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KCAI’s “End-of-semester student exhibition and sale,” showcasing contemporary student artwork, will take place May 9-11. The exhibition and sale features two- and three-dimensional work by students in the KCAI departments of ceramics, digital filmmaking, fiber, graphic design, illustration, painting, photography, printmaking and sculpture. Exhibition and sale hours are 5 to 7 p.m. May 9; 10 a.m. to 5 p.m. May 10; and noon to 5 p.m. May 11. Students will display their pieces in their studio departments located throughout the campus. For a map of KCAI, visit www.kcai.edu/campus
. For more information, call 816-802-3423.
Through May 17: The “2014 Annual B.F.A. Exhibition” is showing at the H&R Block Artspace at KCAI, 16 E. 43rd St. The exhibition features works by more than 130 B.F.A. candidates from KCAI majoring in animation, art history, ceramics, creative writing, digital filmmaking, digital media, fiber graphic design, illustration, painting, photography, printmaking and sculpture. A closing reception will take place from 6 to 8 p.m. May 16. The exhibition is free and open to the public. For more information, call 816-561-5563.
Two KCAI students receive $15,000 Windgate Fellowships
Two KCAI students, Shenequa Brooks (senior, fiber) and Melanie Sherman (senior, ceramics), have won 2014 Windgate Fellowships. The $15,000 fellowships are awarded annually to 10 senior students, nationwide, working in the field of craft. The fellowship program is supported and administered by the Center for Creativity, Craft and Design, based in Asheville, N.C.
Brooks will use her fellowship to travel to the Volta region in Ghana to study with master weaver Sebastian Dayi in Afiadenyigba and to learn about traditional Ghanaian textiles. She also will travel to Atlanta to attend the Bronner Bros. International Hair Show and the Madam C.J. Walker Museum to research contemporary hairstyles for African American women.
Sherman will use her fellowship to travel to Asia, where she will explore the origins of porcelain, evaluating the qualities of Asian wares and studying the commonly used materials, designs and production techniques of craftsmen in Japan and China. She also will participate in a five-week residency at the Pottery Workshop in Jingdezhen.
This is the second time a KCAI ceramics major has won the Windgate Fellowship and the third such fellowship for a student from the KCAI fiber department. Sasha Alexandra (’13 ceramics) received the fellowship last year, and previous recipients from the fiber department include Yulie Urano (’11 fiber) and Bryn Hughes (’06 fiber). Pictured: (top) “Hairdress,” Shenequa Brooks, 2013 and “Resteesen,” Melanie Sherman, 2013, porcelain with mixed materials.
KCAI celebrates Annual FUNd campaign with week of fun activities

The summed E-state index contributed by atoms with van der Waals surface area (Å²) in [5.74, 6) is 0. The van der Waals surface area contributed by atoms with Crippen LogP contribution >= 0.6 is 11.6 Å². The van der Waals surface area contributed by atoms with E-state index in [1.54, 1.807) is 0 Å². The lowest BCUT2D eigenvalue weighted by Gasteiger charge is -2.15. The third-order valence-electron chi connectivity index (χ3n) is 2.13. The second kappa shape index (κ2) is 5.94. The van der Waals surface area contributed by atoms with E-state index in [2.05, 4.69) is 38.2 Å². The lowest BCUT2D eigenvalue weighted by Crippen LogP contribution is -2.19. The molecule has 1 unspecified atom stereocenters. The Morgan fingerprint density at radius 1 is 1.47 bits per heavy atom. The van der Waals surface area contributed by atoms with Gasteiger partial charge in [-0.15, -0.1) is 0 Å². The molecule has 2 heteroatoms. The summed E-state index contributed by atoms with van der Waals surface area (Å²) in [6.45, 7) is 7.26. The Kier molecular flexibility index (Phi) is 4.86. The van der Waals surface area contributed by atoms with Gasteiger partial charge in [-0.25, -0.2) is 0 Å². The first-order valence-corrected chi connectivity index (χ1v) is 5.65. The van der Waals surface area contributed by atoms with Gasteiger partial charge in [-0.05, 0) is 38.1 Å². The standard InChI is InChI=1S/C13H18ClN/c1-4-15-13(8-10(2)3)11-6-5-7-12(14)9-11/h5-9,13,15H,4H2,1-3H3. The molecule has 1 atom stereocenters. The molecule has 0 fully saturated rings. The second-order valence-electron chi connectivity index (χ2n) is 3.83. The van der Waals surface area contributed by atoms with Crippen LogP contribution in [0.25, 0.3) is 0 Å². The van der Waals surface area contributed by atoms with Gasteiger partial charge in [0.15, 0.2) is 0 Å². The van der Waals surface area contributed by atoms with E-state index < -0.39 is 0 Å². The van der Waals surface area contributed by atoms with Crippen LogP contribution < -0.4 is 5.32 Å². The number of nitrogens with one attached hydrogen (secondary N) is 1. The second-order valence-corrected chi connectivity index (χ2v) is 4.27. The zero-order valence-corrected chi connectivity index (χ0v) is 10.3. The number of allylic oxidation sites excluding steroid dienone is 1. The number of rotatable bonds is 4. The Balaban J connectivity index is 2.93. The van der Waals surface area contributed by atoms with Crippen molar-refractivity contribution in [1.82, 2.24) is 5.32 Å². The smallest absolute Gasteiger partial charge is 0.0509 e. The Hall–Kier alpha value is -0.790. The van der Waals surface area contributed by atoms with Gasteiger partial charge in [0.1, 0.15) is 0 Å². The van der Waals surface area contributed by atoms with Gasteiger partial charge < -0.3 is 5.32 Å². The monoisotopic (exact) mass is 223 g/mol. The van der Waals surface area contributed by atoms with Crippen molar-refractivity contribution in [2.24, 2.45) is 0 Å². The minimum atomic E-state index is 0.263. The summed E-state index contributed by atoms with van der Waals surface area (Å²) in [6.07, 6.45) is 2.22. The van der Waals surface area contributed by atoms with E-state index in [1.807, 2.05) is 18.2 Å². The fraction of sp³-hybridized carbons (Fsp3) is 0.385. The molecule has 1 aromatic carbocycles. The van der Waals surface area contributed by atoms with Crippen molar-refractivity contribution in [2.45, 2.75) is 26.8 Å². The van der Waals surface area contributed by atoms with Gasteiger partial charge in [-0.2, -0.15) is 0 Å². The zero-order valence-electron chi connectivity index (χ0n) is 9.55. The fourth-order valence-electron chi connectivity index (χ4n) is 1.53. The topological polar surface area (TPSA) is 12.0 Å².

During the week of April 28, KCAI’s faculty and staff enjoyed a several fun activities in support of the schools annual FUNd campaign. Activities included:
- Orange Day: KCAI staff wore orange to support the school.
- Lunch on the Lawn Day: Everyone was invited to brown bag it on the campus green.
- May Day Celebration: The committee sold daisies throughout May 1 for $1 each and delivered them to friends and campus colleagues on May Day.
- KCAI Quest, a scavenger hunt: This was an opportunity to visit and photograph parts of campus that may not be normally visited. Prizes were awarded.
- Silent Auction of gift baskets and art: Several items went up for bid during a silent auction at the end of the week.
The KCAI annual fund is a general operating fund the school uses to address the funding gap between what students pay for tuition and actual costs. This year, this gap amounts to $5,500 per student. The annual fund offsets expenses that include general scholarships, equipment needs, technology and facility upgrades, faculty and staff salary and benefit expenses and much more. This year the advancement department is charged with raising $1.4 million for the annual fund. The goal for faculty and staff portion of the campaign is $8,000. The remainder will come from trustees, foundation grants, corporate partnerships, private support and alumni. Pictured: (top photo, upper left, clockwise), Evonne Briones, Paige, Glenn, Caitlin Knoll, Jerry Valet, John Fleshman, Kendell Harbin, Ben Harle, Katy McRoberts, Tiffany Gravis, Lori Baer, Darci Webster; (bottom photo) Jessica Weast, Jan Fehr, Bert Bowles and Denise Haymaker.
Illustration students to test-drive cardboard vehicles May 7
Illustration students will participate in an annual “rail day” event from 8 to 11 a.m. May 7, in which they will ride cardboard vehicles down an 80-foot rail in the center of the campus green. In previous years, the vehicles have taken the shape of an ice cream cone, an alligator, a rocket ship and a grasshopper, among other zany concepts. The rail consists of 2-inch-by-4-inch boards elevated about 18 inches off the ground. The vehicle must withstand their weight and move forward with help from a team of two other students for balance. The route slopes downhill from Vanderslice Hall toward the Student Living Center. The students are in Professor Steve Mayse’s “Image and Form Exploration” class, which Mayse says engages students in “discovery, invention, exploration and problem solving.” The students are charged with making a vehicle that will roll down the rail with them in it or on it, and they can only use cardboard and glue to make it. Mayse predicts the students will test more than two dozen vehicles this year. Pictured: A snapshot from a previous year’s rail project.
KCAI ranked #6 among top 20 animation programs in Midwest
has ranked KCAI sixth among the top 20 animation and game design schools throughout the Midwest. The Midwest region was defined as Ohio, Michigan, Indiana, Illinois, Wisconsin, Minnesota, Iowa, Missouri, Kansas, Nebraska, South Dakota, and North Dakota. Hundreds of schools in the U.S. that offer programs geared toward animation were considered. Selection criteria included:
- Academic reputation
- Admission selectivity
- Depth and breadth of the program and faculty